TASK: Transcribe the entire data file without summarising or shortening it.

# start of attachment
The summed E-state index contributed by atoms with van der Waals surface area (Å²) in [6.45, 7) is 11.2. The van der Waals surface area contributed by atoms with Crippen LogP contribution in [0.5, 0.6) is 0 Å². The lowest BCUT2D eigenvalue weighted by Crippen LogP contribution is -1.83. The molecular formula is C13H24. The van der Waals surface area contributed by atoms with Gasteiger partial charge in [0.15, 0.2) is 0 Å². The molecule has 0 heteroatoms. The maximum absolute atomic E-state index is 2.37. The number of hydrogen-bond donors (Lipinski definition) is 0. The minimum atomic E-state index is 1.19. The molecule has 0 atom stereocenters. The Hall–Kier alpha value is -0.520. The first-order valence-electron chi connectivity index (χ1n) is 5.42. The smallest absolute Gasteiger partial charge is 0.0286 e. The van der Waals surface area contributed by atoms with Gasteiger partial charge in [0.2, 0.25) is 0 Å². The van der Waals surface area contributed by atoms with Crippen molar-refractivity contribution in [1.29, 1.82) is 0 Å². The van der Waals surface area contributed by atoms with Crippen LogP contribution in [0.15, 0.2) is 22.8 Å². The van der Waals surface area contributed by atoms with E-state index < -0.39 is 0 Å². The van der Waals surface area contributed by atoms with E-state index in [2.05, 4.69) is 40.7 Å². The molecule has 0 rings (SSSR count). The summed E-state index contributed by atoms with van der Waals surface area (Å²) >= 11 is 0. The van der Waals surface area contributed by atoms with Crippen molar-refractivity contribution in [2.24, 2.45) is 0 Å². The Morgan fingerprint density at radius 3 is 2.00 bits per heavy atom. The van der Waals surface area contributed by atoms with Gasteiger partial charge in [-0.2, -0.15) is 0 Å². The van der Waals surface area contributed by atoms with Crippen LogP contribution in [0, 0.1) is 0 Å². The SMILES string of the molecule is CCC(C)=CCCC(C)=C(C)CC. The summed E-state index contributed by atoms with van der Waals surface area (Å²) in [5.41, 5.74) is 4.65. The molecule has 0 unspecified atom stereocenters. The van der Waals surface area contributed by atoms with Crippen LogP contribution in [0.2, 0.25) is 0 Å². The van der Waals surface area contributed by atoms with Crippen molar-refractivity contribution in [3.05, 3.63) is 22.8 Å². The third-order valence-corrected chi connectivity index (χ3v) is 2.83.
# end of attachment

The summed E-state index contributed by atoms with van der Waals surface area (Å²) in [6.45, 7) is 11.2. The van der Waals surface area contributed by atoms with Crippen LogP contribution in [0.5, 0.6) is 0 Å². The lowest BCUT2D eigenvalue weighted by Crippen LogP contribution is -1.83. The molecular formula is C13H24. The van der Waals surface area contributed by atoms with Gasteiger partial charge in [0.15, 0.2) is 0 Å². The molecule has 0 heteroatoms. The maximum absolute atomic E-state index is 2.37. The number of hydrogen-bond donors (Lipinski definition) is 0. The minimum atomic E-state index is 1.19. The molecule has 0 atom stereocenters. The Hall–Kier alpha value is -0.520. The first-order valence-electron chi connectivity index (χ1n) is 5.42. The smallest absolute Gasteiger partial charge is 0.0286 e. The van der Waals surface area contributed by atoms with Gasteiger partial charge in [0.2, 0.25) is 0 Å². The van der Waals surface area contributed by atoms with Crippen molar-refractivity contribution in [1.29, 1.82) is 0 Å². The van der Waals surface area contributed by atoms with Crippen LogP contribution in [0.15, 0.2) is 22.8 Å². The van der Waals surface area contributed by atoms with E-state index < -0.39 is 0 Å². The van der Waals surface area contributed by atoms with E-state index in [2.05, 4.69) is 40.7 Å². The molecule has 0 rings (SSSR count). The summed E-state index contributed by atoms with van der Waals surface area (Å²) >= 11 is 0. The van der Waals surface area contributed by atoms with Crippen molar-refractivity contribution in [2.24, 2.45) is 0 Å². The Morgan fingerprint density at radius 3 is 2.00 bits per heavy atom. The van der Waals surface area contributed by atoms with Gasteiger partial charge in [-0.2, -0.15) is 0 Å². The van der Waals surface area contributed by atoms with Crippen LogP contribution in [0, 0.1) is 0 Å². The SMILES string of the molecule is CCC(C)=CCCC(C)=C(C)CC. The summed E-state index contributed by atoms with van der Waals surface area (Å²) in [5.41, 5.74) is 4.65. The molecule has 0 unspecified atom stereocenters. The van der Waals surface area contributed by atoms with Crippen LogP contribution in [0.2, 0.25) is 0 Å². The van der Waals surface area contributed by atoms with Crippen molar-refractivity contribution in [3.05, 3.63) is 22.8 Å². The third-order valence-corrected chi connectivity index (χ3v) is 2.83.